An effective smartphone application should make data collection easy, but not so easy that the user forgets to access and reflect on that information, according to a team of researchers.

People who accessed a sleep monitoring app through a small display window—often called a widget—on an Android smartphone were more likely to manually enter their diary information, as well as interact with that data than users who monitored their sleep without the feature, according to Eun Kyoung Choe, an assistant professor of information sciences and technology at Penn State.

“As a human-computer interaction researcher, I’m interested in helping people collect their own health information for self-monitoring and also make sense of their data to gain insight. Engagement with data is really important in increasing their self-awareness,” says Choe in a release. “Automated sensing can lower the capture burden to collect a lot of data; however, the downside of that is it leads to less engagement with the data and less self-awareness.”

To promote both ease of entering and engaging with the data, the researchers developed an Android sleep monitoring app widget, called SleepTight, that served as a data capturing tool as well as providing visual reminders of the user’s activities and sleep patterns. The widget would then appear on the home screen—or lock screen—of an Android phone.

“The widget is not a full app, but it’s a small window on the home screen where people can interact with the information and access the full app,” says Choe. “We thought that maybe the widget could ease the capture burden, as well as ease the access burden.”

The researchers, who recruited 22 people for the study, found that participants who used the widget version of the app were more likely to enter daily sleep diary information into the app than those who did not use widgets. Sleep diary adherence was 92% for the participants who had the widgets installed on their app compared to 73% who used the app without the widget.

Participants using the widget version also viewed the sleep summary page more than the participants who used the full app version.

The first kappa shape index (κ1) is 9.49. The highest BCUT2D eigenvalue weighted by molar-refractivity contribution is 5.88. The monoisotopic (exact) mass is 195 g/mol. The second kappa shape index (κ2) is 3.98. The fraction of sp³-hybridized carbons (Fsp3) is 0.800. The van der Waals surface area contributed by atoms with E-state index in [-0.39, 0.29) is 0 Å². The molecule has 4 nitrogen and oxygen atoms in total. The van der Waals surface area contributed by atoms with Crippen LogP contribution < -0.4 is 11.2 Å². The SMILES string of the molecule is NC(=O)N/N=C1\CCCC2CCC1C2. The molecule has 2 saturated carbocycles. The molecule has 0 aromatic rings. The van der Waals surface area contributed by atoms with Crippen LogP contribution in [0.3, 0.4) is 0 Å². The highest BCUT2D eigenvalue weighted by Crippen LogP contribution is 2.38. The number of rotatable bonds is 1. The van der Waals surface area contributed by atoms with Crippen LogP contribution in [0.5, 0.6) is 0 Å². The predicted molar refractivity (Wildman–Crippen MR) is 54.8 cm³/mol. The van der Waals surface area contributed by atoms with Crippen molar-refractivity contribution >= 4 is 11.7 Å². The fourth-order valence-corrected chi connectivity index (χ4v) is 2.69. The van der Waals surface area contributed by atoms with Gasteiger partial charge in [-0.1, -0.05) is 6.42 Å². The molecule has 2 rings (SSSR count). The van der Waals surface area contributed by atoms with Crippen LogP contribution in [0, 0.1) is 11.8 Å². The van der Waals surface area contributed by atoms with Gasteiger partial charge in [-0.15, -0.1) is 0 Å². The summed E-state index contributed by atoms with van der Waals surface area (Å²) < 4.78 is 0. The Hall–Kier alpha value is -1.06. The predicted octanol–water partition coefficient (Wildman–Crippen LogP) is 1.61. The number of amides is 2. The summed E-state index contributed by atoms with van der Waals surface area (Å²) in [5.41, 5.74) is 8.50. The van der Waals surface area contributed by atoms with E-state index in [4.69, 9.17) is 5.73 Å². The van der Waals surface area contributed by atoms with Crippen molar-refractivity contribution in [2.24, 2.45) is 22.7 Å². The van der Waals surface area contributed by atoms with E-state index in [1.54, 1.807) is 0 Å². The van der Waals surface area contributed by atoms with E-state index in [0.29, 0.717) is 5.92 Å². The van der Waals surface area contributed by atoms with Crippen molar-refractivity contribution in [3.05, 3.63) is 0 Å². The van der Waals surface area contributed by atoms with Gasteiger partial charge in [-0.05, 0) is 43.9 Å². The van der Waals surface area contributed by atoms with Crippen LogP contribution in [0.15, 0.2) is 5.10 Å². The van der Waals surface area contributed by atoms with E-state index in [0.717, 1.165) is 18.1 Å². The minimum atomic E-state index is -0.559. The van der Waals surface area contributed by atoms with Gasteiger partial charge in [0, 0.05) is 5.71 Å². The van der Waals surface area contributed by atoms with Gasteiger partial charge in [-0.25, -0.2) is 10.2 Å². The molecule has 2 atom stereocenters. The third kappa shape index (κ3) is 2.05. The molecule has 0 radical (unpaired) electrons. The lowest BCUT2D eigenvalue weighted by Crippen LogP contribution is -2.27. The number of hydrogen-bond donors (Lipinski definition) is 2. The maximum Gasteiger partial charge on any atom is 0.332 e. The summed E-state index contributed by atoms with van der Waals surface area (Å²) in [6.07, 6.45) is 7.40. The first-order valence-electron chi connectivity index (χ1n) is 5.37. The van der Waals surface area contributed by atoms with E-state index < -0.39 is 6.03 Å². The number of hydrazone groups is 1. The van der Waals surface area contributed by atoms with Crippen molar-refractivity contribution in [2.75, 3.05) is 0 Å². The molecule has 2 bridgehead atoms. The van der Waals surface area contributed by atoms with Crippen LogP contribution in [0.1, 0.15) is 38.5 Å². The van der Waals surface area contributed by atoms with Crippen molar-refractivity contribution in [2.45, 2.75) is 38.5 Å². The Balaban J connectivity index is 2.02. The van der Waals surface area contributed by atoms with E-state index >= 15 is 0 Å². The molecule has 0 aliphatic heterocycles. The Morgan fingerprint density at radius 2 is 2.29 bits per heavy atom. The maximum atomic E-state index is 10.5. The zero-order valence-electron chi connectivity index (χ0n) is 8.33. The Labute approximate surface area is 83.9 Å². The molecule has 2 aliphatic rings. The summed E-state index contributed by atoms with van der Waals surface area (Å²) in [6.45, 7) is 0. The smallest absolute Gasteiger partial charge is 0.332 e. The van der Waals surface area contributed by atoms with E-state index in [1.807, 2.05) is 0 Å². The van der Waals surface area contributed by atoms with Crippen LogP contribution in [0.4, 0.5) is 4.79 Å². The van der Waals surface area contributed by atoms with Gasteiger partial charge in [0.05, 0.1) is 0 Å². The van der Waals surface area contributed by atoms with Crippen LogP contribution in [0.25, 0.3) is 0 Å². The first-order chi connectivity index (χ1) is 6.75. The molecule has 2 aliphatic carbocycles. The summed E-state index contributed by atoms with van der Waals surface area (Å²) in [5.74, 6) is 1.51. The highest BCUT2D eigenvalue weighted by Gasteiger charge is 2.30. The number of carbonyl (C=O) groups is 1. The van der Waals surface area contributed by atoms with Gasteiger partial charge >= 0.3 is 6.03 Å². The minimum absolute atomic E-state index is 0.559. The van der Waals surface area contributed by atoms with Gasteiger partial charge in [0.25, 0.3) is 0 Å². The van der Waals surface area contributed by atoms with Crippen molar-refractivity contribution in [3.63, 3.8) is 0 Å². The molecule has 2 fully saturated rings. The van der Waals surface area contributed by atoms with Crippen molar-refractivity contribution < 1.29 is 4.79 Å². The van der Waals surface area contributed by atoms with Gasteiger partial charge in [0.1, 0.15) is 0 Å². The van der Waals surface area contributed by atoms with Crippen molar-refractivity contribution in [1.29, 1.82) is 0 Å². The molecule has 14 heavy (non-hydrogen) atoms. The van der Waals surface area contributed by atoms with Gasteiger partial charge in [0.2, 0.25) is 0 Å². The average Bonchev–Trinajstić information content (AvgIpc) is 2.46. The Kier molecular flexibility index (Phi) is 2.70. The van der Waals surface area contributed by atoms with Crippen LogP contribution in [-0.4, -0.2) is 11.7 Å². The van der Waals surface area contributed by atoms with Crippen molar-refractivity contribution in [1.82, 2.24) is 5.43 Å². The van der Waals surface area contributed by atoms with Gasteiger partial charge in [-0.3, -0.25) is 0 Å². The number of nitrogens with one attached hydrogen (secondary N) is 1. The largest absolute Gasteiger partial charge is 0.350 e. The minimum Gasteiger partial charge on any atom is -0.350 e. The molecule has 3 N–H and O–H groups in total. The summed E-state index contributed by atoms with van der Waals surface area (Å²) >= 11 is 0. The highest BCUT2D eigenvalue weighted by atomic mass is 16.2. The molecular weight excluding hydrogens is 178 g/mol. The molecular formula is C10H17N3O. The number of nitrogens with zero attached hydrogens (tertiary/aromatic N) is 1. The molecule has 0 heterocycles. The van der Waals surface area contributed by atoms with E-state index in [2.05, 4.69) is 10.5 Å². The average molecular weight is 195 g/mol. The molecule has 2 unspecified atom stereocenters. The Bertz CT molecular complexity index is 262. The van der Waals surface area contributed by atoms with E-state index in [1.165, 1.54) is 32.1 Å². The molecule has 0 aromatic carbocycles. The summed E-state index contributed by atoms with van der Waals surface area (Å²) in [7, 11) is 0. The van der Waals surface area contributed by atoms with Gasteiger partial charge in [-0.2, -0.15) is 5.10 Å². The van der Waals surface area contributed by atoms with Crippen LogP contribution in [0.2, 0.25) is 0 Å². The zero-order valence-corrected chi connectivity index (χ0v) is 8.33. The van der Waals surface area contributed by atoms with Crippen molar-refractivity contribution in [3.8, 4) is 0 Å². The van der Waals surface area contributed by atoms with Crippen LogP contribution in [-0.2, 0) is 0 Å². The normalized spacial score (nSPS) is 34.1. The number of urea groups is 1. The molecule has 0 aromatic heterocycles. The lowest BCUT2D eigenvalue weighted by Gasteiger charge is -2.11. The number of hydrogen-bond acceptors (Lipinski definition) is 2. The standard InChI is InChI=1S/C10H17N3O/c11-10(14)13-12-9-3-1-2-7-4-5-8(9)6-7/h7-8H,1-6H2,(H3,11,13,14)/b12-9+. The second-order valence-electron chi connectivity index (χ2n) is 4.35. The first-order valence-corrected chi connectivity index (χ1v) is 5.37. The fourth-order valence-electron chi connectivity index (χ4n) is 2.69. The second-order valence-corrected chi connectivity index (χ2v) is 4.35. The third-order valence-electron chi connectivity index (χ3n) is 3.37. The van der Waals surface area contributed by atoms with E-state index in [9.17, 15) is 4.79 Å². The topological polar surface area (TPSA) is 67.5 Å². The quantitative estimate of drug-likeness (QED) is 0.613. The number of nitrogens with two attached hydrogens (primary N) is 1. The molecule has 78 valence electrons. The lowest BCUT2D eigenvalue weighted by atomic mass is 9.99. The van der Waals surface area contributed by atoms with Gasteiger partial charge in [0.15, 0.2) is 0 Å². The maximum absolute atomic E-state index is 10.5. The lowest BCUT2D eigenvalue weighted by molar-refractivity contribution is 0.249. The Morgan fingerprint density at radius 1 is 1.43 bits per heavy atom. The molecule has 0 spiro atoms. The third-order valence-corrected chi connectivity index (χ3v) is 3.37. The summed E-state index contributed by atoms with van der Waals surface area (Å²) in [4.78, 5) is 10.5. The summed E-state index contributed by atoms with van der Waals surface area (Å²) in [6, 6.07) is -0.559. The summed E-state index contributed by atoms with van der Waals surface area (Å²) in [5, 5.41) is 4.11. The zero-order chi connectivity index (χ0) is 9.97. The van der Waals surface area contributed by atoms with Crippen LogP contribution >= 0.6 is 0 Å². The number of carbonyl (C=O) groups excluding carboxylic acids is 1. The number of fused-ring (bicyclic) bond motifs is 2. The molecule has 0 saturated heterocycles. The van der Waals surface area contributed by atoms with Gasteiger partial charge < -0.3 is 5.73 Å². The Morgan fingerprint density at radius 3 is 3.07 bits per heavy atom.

“This result indicates that the lock screen and home screen widgets reminded participants to view the sleep summary page and offered a shortcut to the sleep summary page,” the researchers say. “Thus, we can conclude that widgets afford frequent self-reflection.”

Increased self-reflection, then, could improve the chances that users will make necessary behavioral changes to benefit their health, according to Choe, who worked with Bongshin Lee, senior researcher at Microsoft Research; and Matthew Kay, doctoral candidate in computer science; Wanda Pratt, professor in the information school; and Julie A. Kientz, associate professor in human centered design and engineering, all of the University of Washington.

The researchers, who presented their findings at the ACM International Joint Conference on Pervasive and Ubiquitous Computing, asked the participants during weekly surveys and exit interviews what they learned from the app. Participants using both versions of SleepTight showed signs of self-reflection and self-awareness. They indicated that they better understood sleep patterns, as well as other non-sleep activities that could influence those patterns, such as diet and alcohol use.

Participants indicated that one drawback of using the widget was its lack of privacy compared to the full app.

“Because the data is always on the lock screen, other people could see it,” says Choe. “You might not feel comfortable with your boss looking over your shoulder and knowing that you had only two hours sleep the night before, or how many drinks you had.”

The widget feature is exclusive to the Android phone models. There is no iPhone widget variation.

The National Science Foundation and Intel Science and Technology Center for Pervasive Computing supported this work.

Image: Eun Kyoung Choe/Penn State